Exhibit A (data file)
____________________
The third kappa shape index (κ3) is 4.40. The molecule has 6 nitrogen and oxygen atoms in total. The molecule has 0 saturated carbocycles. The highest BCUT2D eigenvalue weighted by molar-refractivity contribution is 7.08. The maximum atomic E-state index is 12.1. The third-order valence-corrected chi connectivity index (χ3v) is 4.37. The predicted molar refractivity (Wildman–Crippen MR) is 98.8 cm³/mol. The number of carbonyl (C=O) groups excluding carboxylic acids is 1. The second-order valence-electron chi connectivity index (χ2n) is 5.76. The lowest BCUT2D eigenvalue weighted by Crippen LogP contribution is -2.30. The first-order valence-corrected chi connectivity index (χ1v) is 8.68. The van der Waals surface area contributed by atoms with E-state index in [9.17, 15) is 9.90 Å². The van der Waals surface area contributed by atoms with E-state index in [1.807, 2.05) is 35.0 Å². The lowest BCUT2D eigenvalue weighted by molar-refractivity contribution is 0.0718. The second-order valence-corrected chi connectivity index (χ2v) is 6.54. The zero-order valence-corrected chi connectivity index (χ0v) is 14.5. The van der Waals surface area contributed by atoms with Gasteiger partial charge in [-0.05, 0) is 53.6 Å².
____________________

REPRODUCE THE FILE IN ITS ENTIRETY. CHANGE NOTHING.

The third kappa shape index (κ3) is 4.40. The molecule has 6 nitrogen and oxygen atoms in total. The molecule has 0 saturated carbocycles. The highest BCUT2D eigenvalue weighted by molar-refractivity contribution is 7.08. The maximum atomic E-state index is 12.1. The third-order valence-corrected chi connectivity index (χ3v) is 4.37. The predicted molar refractivity (Wildman–Crippen MR) is 98.8 cm³/mol. The number of carbonyl (C=O) groups excluding carboxylic acids is 1. The second-order valence-electron chi connectivity index (χ2n) is 5.76. The lowest BCUT2D eigenvalue weighted by Crippen LogP contribution is -2.30. The first-order valence-corrected chi connectivity index (χ1v) is 8.68. The van der Waals surface area contributed by atoms with E-state index in [9.17, 15) is 9.90 Å². The van der Waals surface area contributed by atoms with E-state index in [1.807, 2.05) is 35.0 Å². The lowest BCUT2D eigenvalue weighted by molar-refractivity contribution is 0.0718. The second-order valence-corrected chi connectivity index (χ2v) is 6.54. The zero-order valence-corrected chi connectivity index (χ0v) is 14.5. The van der Waals surface area contributed by atoms with Gasteiger partial charge in [-0.05, 0) is 53.6 Å².